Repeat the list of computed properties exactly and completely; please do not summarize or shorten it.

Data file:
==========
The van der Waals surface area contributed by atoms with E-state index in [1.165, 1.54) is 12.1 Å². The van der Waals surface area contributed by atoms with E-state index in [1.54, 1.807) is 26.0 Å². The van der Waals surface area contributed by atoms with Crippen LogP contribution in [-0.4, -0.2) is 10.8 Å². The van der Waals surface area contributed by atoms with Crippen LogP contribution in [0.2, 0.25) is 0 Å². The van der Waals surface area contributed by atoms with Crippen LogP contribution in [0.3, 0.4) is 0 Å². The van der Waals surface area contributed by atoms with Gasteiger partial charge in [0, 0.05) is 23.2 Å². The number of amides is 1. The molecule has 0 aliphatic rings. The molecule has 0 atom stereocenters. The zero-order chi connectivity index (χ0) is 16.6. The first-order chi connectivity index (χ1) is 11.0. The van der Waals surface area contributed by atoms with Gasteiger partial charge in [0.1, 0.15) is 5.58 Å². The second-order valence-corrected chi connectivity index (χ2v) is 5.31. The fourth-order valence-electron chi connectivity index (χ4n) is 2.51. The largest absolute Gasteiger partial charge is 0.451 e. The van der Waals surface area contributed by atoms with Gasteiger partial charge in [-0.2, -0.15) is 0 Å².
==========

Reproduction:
The van der Waals surface area contributed by atoms with E-state index in [1.165, 1.54) is 12.1 Å². The van der Waals surface area contributed by atoms with E-state index in [1.54, 1.807) is 26.0 Å². The van der Waals surface area contributed by atoms with Crippen LogP contribution in [-0.4, -0.2) is 10.8 Å². The van der Waals surface area contributed by atoms with Crippen LogP contribution in [0.2, 0.25) is 0 Å². The van der Waals surface area contributed by atoms with Crippen LogP contribution in [0.3, 0.4) is 0 Å². The van der Waals surface area contributed by atoms with Gasteiger partial charge in [0, 0.05) is 23.2 Å². The number of amides is 1. The molecule has 0 aliphatic rings. The molecule has 0 atom stereocenters. The zero-order chi connectivity index (χ0) is 16.6. The first-order chi connectivity index (χ1) is 11.0. The van der Waals surface area contributed by atoms with Gasteiger partial charge in [0.1, 0.15) is 5.58 Å². The second-order valence-corrected chi connectivity index (χ2v) is 5.31. The fourth-order valence-electron chi connectivity index (χ4n) is 2.51. The largest absolute Gasteiger partial charge is 0.451 e. The van der Waals surface area contributed by atoms with Gasteiger partial charge in [-0.2, -0.15) is 0 Å².